ASIC finds ‘expensive, poor value’ with add-on insurance

20 Sep

ASIC finds ‘expensive, poor value’ with add-on insurance

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Car insurance sold at dealerships ‘expensive, poor value’, ASIC finds

By Gloria Kalache

Posted on www.abc.com.au – 12 Sep 2016, 12:43pm

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ABC Image: The report found consumers payed $1.6 billion in insurance premiums.

Consumers are being sold expensive, poor value insurance products which provide them with little or no benefit, a scathing review by the Australian Securities and Investment Commission (ASIC) has found.

The three-year review looked at the sale of a through car dealerships.

Add-on insurance products are sold to consumers when they buy a new or used car at a dealership and include tyre and rim insurance, mechanical breakdown insurance and extended warranties.

ASIC deputy chairman Peter Kell said there were a number of concerns with the industry.

What ASIC wants:

  • Significant reduction in amount of commissions paid to sellers
  • Reduction in price, better product design
  • Move away from single upfront premiums

“There are serious problems in this market that need to be immediately and comprehensively addressed by insurers,” he said.

“ASIC will be undertaking further work, including potential enforcement action to ensure that this market delivers acceptable outcomes for consumers.”

Commissions received by car dealers for selling this type of insurance were a major driver, with salespeople earning $602 million – more than four times what consumers received in claims.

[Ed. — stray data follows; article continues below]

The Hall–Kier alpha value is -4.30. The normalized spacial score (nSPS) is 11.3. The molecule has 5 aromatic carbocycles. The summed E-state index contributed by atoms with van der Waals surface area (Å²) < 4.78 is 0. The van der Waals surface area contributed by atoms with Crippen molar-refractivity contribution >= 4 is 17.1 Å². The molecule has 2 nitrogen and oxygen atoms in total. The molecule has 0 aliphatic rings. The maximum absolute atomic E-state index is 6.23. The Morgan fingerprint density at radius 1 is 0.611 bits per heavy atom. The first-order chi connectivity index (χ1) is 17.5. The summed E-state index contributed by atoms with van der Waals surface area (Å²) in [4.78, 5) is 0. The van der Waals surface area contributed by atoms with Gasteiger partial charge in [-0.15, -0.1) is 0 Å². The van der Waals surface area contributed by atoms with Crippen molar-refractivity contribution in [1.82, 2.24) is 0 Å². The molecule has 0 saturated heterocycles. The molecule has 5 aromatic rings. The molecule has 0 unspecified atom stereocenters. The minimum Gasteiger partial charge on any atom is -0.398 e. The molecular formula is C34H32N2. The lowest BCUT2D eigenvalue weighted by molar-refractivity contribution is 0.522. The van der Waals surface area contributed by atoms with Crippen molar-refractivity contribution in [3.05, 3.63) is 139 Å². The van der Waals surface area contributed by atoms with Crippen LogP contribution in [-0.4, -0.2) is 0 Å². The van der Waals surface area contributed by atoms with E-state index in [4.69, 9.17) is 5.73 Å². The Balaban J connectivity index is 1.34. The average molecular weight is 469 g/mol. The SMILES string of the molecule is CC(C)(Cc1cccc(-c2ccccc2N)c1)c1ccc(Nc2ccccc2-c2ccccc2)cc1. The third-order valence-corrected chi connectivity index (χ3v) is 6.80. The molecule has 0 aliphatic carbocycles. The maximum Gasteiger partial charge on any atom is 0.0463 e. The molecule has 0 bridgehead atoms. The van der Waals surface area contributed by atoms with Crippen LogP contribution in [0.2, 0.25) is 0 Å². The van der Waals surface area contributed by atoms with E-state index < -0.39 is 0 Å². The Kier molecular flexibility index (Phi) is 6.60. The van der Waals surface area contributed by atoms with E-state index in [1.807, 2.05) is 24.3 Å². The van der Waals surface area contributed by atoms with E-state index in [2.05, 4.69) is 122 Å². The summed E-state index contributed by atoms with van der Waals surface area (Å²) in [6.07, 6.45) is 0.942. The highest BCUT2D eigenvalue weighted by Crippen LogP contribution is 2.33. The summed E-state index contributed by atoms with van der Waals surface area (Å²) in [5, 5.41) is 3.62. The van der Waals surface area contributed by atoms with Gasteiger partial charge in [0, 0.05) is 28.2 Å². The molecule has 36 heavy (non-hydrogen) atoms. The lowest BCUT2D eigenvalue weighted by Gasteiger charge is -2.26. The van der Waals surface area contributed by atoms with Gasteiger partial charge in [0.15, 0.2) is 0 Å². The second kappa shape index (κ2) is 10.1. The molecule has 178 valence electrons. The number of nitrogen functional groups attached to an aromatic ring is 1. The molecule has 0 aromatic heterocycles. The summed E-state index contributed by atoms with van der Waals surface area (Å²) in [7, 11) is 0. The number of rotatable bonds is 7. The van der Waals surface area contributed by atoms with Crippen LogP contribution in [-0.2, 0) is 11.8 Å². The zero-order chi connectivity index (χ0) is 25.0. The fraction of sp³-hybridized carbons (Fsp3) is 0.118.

The report also found consumers paid $1.6 billion in premiums and received only $144 million in successful claims.

Payment for this type of add-on insurance was often packaged into the customer’s car loan as a single upfront premium, which could bump up the cost of the product by increasing the loan amount and interest paid.

Consumers being sold ‘junk insurance’

The Consumer Action Law Centre’s Gerard Brody said customers should not be tricked into buying insurance in a car yard.

“It’s clear that when insurance is sold in a car yard it’s benefiting the car dealer more than it’s benefiting you,” he said.

“If someone wants to buy insurance then they should consider all the options available in the market place and shop around and get a good deal rather than accepting what the car dealer has to offer.”

Mr Brody said people who had signed onto “junk insurance” might be able to get their money back.

The organisation has set up a website where people can write a letter to demand their money back and Mr Brody said hundreds of people had signed up.

Cap on commissions will be introduced: Insurance council

The Insurance Council of Australia (ICA) said it would seek to cap commissions to 20 per cent, subject to the approval of the Australian Competition and Consumer Commission, to reduce incentives for inappropriate sales practices.

It would also enhance disclosure to ensure customers better understood the policies they were buying and enhance sales systems to identify and prevent the sales to customers who would receive limited benefit from it.

The council’s chief executive, Rob Whelan, said the changes had stemmed from a long consultation with ASIC.

“The ICA and its members are working to introduce measures to address ASIC’s concerns about these products and sales practices,” he said.

“Insurers agree the sales process could be improved to assist consumers [to] make better decisions on insurance.”

ASIC welcomed the introduction of a cap, but said if the changes were not implemented quickly it would look to take further action.

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